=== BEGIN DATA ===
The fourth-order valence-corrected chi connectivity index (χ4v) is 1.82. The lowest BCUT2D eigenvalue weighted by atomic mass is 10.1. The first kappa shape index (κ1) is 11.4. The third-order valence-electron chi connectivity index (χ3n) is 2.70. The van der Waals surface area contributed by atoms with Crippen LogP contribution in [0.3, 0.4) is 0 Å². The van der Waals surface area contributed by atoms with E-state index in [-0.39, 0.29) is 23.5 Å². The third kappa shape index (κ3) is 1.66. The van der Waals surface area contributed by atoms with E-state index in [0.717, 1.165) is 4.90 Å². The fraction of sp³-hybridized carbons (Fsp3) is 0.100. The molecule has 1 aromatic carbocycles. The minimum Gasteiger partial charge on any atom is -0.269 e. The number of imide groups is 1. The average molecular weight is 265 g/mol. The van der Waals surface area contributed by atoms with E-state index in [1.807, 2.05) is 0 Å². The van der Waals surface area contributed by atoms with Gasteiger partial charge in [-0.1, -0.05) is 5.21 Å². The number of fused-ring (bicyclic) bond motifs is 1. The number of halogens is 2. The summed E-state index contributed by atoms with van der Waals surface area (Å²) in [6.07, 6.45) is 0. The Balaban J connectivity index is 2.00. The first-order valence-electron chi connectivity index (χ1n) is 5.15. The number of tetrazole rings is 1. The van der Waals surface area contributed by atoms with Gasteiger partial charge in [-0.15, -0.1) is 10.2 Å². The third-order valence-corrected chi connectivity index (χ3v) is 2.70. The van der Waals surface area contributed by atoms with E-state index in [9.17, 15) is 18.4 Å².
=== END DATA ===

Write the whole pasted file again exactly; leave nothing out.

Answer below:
The fourth-order valence-corrected chi connectivity index (χ4v) is 1.82. The lowest BCUT2D eigenvalue weighted by atomic mass is 10.1. The first kappa shape index (κ1) is 11.4. The third-order valence-electron chi connectivity index (χ3n) is 2.70. The van der Waals surface area contributed by atoms with Crippen LogP contribution in [0.3, 0.4) is 0 Å². The van der Waals surface area contributed by atoms with E-state index in [-0.39, 0.29) is 23.5 Å². The third kappa shape index (κ3) is 1.66. The van der Waals surface area contributed by atoms with E-state index in [0.717, 1.165) is 4.90 Å². The fraction of sp³-hybridized carbons (Fsp3) is 0.100. The molecule has 1 aromatic carbocycles. The minimum Gasteiger partial charge on any atom is -0.269 e. The number of imide groups is 1. The average molecular weight is 265 g/mol. The van der Waals surface area contributed by atoms with E-state index in [1.807, 2.05) is 0 Å². The van der Waals surface area contributed by atoms with Gasteiger partial charge in [-0.1, -0.05) is 5.21 Å². The number of fused-ring (bicyclic) bond motifs is 1. The number of halogens is 2. The summed E-state index contributed by atoms with van der Waals surface area (Å²) in [6.07, 6.45) is 0. The Balaban J connectivity index is 2.00. The first-order valence-electron chi connectivity index (χ1n) is 5.15. The number of tetrazole rings is 1. The van der Waals surface area contributed by atoms with Gasteiger partial charge in [-0.15, -0.1) is 10.2 Å². The third-order valence-corrected chi connectivity index (χ3v) is 2.70. The van der Waals surface area contributed by atoms with E-state index in [9.17, 15) is 18.4 Å².